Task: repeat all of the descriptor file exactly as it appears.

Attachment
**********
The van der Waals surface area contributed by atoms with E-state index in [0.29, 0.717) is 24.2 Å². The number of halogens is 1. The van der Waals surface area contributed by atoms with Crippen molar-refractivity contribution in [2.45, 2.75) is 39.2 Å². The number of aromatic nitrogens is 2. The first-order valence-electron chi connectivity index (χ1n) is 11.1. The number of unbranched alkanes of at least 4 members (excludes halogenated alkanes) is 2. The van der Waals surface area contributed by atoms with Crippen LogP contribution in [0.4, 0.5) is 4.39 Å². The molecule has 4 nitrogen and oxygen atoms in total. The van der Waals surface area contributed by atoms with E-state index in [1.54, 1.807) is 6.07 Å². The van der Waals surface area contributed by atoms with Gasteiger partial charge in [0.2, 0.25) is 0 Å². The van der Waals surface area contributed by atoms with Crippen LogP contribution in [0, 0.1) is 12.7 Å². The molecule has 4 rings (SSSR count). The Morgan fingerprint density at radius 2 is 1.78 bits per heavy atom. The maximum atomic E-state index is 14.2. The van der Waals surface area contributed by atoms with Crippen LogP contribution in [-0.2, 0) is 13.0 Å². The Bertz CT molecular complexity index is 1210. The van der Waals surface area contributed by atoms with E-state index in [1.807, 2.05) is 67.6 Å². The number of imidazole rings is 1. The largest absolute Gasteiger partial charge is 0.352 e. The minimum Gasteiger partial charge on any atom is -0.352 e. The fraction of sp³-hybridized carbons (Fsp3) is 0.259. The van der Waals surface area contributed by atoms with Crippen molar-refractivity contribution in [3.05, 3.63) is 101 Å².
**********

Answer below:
The van der Waals surface area contributed by atoms with E-state index in [0.29, 0.717) is 24.2 Å². The number of halogens is 1. The van der Waals surface area contributed by atoms with Crippen molar-refractivity contribution in [2.45, 2.75) is 39.2 Å². The number of aromatic nitrogens is 2. The first-order valence-electron chi connectivity index (χ1n) is 11.1. The number of unbranched alkanes of at least 4 members (excludes halogenated alkanes) is 2. The van der Waals surface area contributed by atoms with Crippen LogP contribution in [0.4, 0.5) is 4.39 Å². The molecule has 4 nitrogen and oxygen atoms in total. The van der Waals surface area contributed by atoms with E-state index in [1.54, 1.807) is 6.07 Å². The van der Waals surface area contributed by atoms with Gasteiger partial charge in [0.2, 0.25) is 0 Å². The van der Waals surface area contributed by atoms with Crippen LogP contribution in [0, 0.1) is 12.7 Å². The molecule has 4 rings (SSSR count). The Morgan fingerprint density at radius 2 is 1.78 bits per heavy atom. The maximum atomic E-state index is 14.2. The van der Waals surface area contributed by atoms with Crippen LogP contribution in [-0.2, 0) is 13.0 Å². The Bertz CT molecular complexity index is 1210. The van der Waals surface area contributed by atoms with E-state index in [1.807, 2.05) is 67.6 Å². The number of imidazole rings is 1. The largest absolute Gasteiger partial charge is 0.352 e. The minimum Gasteiger partial charge on any atom is -0.352 e. The fraction of sp³-hybridized carbons (Fsp3) is 0.259. The van der Waals surface area contributed by atoms with Crippen molar-refractivity contribution in [3.05, 3.63) is 101 Å².